Our Favorite State Parks: Mountains

Part 2 of our 4 part series detailing our favorite mountain based US state parks.

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Categories: Camping  

With more than 10,230 state parks to explore in the USA, there is something out there for everyone. In Part 1 of our series, we shared our favorite state parks with you on the west coast. In this part, we are going to explore some beautiful parks in the mountain region.

Why We Love State Parks

National parks are amazing, but they can get crowded—especially during our pandemic times. State parks often are a little more off-the-beaten-track. Plus, fees to enter and camp are sometimes lower.

Let’s go ahead and dive into our list!

1. Valley of Fire State Park

While you are driving on I-15 between Las Vegas, NV and St. George, UT, you will come across the Valley of Fire State Park in Nevada. Founded in 1935, it is both the state’s oldest state park and its biggest. To get there, you will have to turn off the interstate.

Valley of Fire State Park

This sprawling park comprises 40,000 acres, and features stunning formations of red sandstone. Along with the rock formations, you also will be able to take a look at petrified trees and petroglyphs that are thousands of years old.

For those not camping, the hours are between sunrise and sunset. There is a $10 access fee. Camping costs an additional $20 per vehicle if you are in an RV, or $25 per vehicle if you are not. There are a pair of campgrounds to choose from, with 72 units available between them. There are showers on-site along with water, restrooms, grills, and shade. You can stay for up to 14 days.

Note that Valley of Fire does not accept reservations. So, you will want to get there early to make sure you get a site.

Why You’ll Love It

Valley of Fire features some truly distinctive rock formations. The bright colors of the landscape add to its grandeur, making for dramatic vistas no matter where you look.

While the rock formations will probably capture much of your attention, dotted across the landscape are beautiful creosote bushes and cacti. You may also encounter desert wildlife such as jackrabbits, desert tortoises, and antelope ground squirrels.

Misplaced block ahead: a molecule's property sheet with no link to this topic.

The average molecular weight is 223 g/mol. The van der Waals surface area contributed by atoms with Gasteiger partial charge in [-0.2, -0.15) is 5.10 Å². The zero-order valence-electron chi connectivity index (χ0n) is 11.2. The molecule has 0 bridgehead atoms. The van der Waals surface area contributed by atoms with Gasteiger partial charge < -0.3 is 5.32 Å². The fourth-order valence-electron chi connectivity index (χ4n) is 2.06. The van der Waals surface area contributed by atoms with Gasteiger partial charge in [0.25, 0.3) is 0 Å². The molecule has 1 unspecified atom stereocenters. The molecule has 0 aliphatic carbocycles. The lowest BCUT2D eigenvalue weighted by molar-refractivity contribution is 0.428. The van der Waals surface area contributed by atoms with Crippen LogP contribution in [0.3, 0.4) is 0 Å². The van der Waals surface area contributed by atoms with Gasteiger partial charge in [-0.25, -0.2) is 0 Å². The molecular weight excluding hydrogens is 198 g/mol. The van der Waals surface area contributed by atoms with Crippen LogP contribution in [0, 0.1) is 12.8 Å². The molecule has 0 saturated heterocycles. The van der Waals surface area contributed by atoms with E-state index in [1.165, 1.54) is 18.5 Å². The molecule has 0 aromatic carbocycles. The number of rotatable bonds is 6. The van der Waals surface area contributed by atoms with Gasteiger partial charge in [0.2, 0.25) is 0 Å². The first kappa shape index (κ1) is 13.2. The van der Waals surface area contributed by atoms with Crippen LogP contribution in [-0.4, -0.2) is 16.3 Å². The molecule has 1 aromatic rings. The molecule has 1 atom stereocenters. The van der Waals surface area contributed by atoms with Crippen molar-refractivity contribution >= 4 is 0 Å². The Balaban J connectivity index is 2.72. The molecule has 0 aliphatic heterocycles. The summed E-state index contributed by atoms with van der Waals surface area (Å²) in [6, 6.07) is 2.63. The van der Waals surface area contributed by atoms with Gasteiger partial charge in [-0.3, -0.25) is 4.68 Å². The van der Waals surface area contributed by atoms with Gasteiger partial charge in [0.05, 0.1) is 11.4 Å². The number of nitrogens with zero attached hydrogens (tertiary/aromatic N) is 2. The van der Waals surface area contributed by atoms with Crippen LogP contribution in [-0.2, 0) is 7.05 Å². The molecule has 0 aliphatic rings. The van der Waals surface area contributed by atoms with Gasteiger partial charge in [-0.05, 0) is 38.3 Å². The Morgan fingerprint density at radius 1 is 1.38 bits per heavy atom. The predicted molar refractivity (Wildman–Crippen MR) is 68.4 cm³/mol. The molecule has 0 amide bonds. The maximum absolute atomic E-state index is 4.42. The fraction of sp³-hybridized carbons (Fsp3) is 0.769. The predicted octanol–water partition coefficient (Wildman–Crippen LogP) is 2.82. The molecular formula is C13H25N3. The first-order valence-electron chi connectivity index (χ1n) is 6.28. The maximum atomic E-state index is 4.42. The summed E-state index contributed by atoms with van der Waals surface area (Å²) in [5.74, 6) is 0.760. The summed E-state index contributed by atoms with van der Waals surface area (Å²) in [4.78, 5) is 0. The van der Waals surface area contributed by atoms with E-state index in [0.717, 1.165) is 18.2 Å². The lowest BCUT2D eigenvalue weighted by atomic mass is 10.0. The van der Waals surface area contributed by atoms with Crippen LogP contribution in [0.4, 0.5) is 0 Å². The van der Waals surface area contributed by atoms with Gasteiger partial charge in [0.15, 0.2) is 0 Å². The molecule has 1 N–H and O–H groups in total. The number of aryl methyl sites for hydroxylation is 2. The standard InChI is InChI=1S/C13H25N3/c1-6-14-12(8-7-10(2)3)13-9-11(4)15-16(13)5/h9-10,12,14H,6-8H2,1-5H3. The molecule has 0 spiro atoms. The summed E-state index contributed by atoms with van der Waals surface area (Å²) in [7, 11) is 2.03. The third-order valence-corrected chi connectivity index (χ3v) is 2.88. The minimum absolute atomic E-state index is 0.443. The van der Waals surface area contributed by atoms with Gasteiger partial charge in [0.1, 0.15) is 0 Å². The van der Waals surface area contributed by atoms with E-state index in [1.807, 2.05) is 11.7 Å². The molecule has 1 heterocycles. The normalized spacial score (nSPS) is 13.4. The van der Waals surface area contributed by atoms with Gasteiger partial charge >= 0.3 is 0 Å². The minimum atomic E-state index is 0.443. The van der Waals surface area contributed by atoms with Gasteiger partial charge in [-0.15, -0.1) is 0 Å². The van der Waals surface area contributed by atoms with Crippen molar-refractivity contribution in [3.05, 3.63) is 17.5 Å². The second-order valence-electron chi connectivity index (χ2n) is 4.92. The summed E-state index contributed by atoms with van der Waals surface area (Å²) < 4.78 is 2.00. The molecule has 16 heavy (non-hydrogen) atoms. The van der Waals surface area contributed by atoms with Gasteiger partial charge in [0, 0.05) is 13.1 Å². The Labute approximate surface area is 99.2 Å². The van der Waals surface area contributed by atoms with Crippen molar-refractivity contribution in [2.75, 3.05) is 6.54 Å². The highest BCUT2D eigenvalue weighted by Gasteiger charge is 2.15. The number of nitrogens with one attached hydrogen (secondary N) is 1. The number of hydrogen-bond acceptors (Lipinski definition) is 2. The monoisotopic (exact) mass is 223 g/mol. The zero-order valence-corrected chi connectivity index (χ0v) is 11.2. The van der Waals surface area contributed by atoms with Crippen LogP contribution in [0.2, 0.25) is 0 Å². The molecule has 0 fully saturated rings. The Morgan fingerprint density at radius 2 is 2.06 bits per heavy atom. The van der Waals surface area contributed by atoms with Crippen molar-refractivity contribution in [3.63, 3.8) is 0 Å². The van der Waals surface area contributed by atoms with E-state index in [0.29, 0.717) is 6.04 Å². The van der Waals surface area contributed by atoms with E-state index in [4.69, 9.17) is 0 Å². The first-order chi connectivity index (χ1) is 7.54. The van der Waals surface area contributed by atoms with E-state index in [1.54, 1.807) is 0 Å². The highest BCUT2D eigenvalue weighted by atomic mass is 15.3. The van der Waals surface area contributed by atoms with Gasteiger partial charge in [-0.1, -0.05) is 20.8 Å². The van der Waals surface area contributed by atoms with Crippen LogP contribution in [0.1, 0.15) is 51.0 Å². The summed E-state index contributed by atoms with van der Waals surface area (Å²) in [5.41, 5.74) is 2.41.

2. Eleven Mile State Park

If you drive west out of Colorado Springs and continue on past Pikes Peak, you eventually will come to Eleven Mile State Park. In fact, exactly 11 miles to the north is Lake George.

Eleven Mile State Park

The park features 7,662 acres of land, and provides access to the Eleven Mile Reservoir. If you are looking for wide open spaces, beautiful views, and water-based activities, you are in the right place.

There are nine campgrounds and several hundred total campsites, so you have plenty options for where to pitch your tent or park your RV. Different sites offer different amenities, so make sure you do your research and pick the one that will be most suitable for you.

Why You’ll Love It

The scenery is just one of the draws to Eleven Mile State Park. The other attraction is the wide range of activities you can enjoy when you are staying here.

You can go hiking, cycling, birding, boating, fishing, cross-country skiing, hunting, ice skating, sailboarding, and more. If you fish, you could catch rainbow trout, brown trout, northern pike and more.

3. Sinks Canyon State Park

Close to the middle of Wyoming is a beautiful place to set up camp: Sinks Canyon State Park. With its location in the Wind River Mountains, its definitive feature is the flow of one fork of the Popo Agie River through its canyon. The river passes into a cavern with the name “the Sinks” along its route.

Sinks Canyon State Park

If you want to camp here, be aware that there is no electricity. Vault toilets, potable water, and firewood are all on-site, however. Your site also will have a table and a firepit. Be aware that you need a reservation to camp in the park.

Why You’ll Love It

You will appreciate the picturesque scenery in this state park along with the diversity of its ecology. In fact, you can visit both a pine-fir montane forest zone and a subarid zone while you are here. Some of the animals you may encounter include bull snakes, rattlesnakes, yellow-bellied marmots and mule deer. While visiting the park, you can go cycling, hiking, and more.

Tips for Camping at Mountain Region State Parks

  • Know how booking works. As we discussed, some camping sites take reservations while others are first-come, first-serve. Look up how to book well in advance, and plan accordingly. Remember, state parks are more crowded these days than they were before the pandemic, so you should make reservations early when possible. It is wise to have a backup plan if you are trying to get a spot on a first-come, first-serve basis.
  • Check the amenities and rules. Because amenities and rules vary from one campsite to the next—even sometimes within the same park—you need to look up both before you pack and plan for your stay.
  • Layer up. Weather in the mountain states can range widely between day and night. Mountainous areas also often feature dramatically different microclimates. So, it is best to pack layers to wear so you can easily add or remove them during your visit.
  • Bring a pop-up canopy tent. While you will sleep in a camping tent (or your RV or fifth wheel, if you are bringing one), a pop-up canopy tent can be a very useful addition to your site. You can store camping supplies under it to keep them from getting rained on, or you can set up some camp chairs beneath where you can kick back after you return from hiking or other activities.

Enjoy Exploring These Mountain Region State Parks

Now you have some ideas for where to pitch your tent in some of the most beautiful state parks in the mountain region. Be sure to read on to Part 3 and Part 4 of this series to discover our suggestions for top state parks in the Midwest and East Coast.